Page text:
Hampshire College

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Hampshire College
City: Amherst, Massachusetts
Type: Private
Students: 1,400[1]
Faculty: 114[1]
Colors: Purple, blue, red, maroon, white
Expense/yr: $56 million[1]
Endowment: $40 million[1]
Website: hampshire.edu

Hampshire College is a small private liberal arts college in Amherst, Massachusetts. The college was established in 1965 with an endowment of $40 million.

Education

Hampshire College does not offer specific majors, but rather focuses and areas of study. These focuses are to be combined as desired to complete a somewhat customized education.[2] As a liberal arts college, students are also given classes outside their area of focus.

Athletics

As a member of the United States Collegiate Athletic Association (USCAA) and the Yankee Small College Conference (YSCC), Hampshire College has several competitive intercollegiate programs. These include Men and Women's Basketball, Soccer, and Cross Country. All six teams compete with other colleges at various times.[3]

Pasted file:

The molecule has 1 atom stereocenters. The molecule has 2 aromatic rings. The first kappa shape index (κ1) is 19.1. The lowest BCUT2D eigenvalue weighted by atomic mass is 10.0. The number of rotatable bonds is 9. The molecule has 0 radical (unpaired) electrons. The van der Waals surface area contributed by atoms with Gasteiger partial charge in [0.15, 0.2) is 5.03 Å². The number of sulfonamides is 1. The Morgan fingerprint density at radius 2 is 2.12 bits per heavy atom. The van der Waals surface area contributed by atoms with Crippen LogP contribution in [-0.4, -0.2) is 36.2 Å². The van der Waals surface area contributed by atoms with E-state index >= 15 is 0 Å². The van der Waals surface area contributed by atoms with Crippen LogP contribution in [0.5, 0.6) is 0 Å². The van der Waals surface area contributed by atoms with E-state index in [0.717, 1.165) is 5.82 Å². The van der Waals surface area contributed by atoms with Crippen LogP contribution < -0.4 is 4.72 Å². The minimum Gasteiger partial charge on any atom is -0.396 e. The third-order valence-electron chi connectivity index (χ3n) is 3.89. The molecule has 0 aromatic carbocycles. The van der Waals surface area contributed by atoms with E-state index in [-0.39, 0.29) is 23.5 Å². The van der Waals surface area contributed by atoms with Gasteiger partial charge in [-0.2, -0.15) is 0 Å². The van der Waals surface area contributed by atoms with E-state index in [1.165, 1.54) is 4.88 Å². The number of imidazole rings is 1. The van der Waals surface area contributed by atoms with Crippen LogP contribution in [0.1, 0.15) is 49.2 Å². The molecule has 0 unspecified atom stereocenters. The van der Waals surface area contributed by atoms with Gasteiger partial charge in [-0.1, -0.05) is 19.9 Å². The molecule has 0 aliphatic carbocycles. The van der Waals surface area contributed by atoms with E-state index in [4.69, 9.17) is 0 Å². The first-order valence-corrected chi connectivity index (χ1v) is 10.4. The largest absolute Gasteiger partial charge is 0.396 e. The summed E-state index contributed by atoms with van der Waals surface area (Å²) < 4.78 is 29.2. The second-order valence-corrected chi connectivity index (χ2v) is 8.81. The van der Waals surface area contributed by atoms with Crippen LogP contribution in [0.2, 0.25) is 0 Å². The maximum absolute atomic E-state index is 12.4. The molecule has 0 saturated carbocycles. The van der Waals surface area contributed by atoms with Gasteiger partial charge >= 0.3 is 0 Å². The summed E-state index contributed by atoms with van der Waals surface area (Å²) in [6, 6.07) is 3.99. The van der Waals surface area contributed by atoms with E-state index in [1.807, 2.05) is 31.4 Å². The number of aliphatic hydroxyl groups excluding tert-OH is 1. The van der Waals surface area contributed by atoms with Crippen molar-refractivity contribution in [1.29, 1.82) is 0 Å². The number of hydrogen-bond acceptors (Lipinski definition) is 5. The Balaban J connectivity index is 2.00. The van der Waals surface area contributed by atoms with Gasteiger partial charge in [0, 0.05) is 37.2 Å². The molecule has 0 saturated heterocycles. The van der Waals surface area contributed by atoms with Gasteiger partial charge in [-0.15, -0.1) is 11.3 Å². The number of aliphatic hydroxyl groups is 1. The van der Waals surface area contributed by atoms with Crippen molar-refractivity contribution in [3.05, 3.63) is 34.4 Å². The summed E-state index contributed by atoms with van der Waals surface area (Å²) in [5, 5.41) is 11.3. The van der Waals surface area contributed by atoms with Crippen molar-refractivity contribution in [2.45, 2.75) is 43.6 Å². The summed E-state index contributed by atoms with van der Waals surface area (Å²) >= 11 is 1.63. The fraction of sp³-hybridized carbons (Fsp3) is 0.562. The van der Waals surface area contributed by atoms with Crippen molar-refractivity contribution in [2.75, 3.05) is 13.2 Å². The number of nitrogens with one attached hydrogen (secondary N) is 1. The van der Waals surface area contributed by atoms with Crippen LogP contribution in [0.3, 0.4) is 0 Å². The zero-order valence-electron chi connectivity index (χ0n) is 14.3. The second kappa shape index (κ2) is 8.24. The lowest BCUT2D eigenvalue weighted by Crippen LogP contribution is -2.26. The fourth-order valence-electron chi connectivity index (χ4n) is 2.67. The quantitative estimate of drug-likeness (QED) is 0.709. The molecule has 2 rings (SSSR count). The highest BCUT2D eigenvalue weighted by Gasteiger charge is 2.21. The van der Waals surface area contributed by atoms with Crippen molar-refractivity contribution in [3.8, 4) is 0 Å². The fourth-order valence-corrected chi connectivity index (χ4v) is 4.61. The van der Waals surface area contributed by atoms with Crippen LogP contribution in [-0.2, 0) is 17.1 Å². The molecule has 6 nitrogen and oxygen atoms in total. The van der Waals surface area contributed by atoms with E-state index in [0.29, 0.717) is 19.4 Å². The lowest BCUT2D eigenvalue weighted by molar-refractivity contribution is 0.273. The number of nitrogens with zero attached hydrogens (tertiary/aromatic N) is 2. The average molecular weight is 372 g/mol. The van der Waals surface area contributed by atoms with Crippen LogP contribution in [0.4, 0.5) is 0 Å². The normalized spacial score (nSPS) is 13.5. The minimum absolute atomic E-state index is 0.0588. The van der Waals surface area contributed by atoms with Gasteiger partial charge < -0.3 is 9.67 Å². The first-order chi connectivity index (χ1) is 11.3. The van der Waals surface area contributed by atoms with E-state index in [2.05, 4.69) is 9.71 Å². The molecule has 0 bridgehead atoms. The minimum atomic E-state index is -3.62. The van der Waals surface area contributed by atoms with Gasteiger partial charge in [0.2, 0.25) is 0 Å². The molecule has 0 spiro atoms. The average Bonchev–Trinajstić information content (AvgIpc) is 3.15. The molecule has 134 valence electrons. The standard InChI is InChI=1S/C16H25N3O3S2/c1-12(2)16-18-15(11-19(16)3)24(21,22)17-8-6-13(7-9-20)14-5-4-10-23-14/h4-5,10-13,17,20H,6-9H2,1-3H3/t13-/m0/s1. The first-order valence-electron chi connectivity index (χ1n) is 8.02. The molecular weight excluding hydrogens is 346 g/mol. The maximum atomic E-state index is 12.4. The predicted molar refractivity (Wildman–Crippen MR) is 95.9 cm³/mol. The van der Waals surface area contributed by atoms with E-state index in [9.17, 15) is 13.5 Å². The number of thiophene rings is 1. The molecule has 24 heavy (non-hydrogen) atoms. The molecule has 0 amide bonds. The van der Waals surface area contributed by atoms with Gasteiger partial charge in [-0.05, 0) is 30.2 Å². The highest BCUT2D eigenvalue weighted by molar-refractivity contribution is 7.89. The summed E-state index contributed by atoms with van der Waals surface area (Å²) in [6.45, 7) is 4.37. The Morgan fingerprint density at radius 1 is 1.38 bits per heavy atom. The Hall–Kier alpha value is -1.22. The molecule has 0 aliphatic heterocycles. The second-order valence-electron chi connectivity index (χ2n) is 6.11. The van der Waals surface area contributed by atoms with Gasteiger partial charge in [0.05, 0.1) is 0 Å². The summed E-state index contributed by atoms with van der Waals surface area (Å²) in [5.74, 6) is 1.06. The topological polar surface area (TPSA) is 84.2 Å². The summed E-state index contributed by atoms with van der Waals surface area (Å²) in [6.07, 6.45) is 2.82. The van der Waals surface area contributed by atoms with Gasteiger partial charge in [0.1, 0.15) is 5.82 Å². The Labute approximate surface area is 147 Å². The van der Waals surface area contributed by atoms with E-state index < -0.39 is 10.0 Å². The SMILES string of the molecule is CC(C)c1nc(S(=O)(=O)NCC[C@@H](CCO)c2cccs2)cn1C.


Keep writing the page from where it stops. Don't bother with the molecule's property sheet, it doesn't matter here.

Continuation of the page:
In addition to the intercollegiate programs, Hampshire College offers several club sorts, including Ultimate Frisbee, Climbers' Coalition, and Equestrian Team. These clubs do not compete outside of the college, but only within.[3]

Controversy

After the 2016 presidential election in which Donald Trump was elected, some students began to riot. Among other things, they burned the university's U.S. flag sometime before dawn on Veteran's Day. They claimed that it was a symbol of "racism and hatred" and it should not be displayed. The university promptly replaced the flag, and flew it at half-staff, "...both to acknowledge the grief and pain experienced by so many and to enable the full complexity of voices and experiences to be heard." However, this was seen as disrespectful to the national symbol of mourning, so they soon decided to remove the flag entirely.[4]
The removal of the flag caused even more disturbance, as many saw this as the wrong response, especially in response to the hateful act on Veteran's Day. People soon gathered in protest, including some veterans. As veteran Jerry Maguire told WWLP-TV, "They took down my flag, they have a right to that, I’m here to defend their right to do that but I want them to understand how bad that hurts me." Hundreds joined in protest against this decision, including Springfield's mayor, Domenic Sarno. Sarno pointed out that "For the students here and the president and board of trustees have risen from what the veterans sacrificed, this flag and not to fly the flag on this campus if you were in some other countries around the world it would be handled very, very differently."[5]

References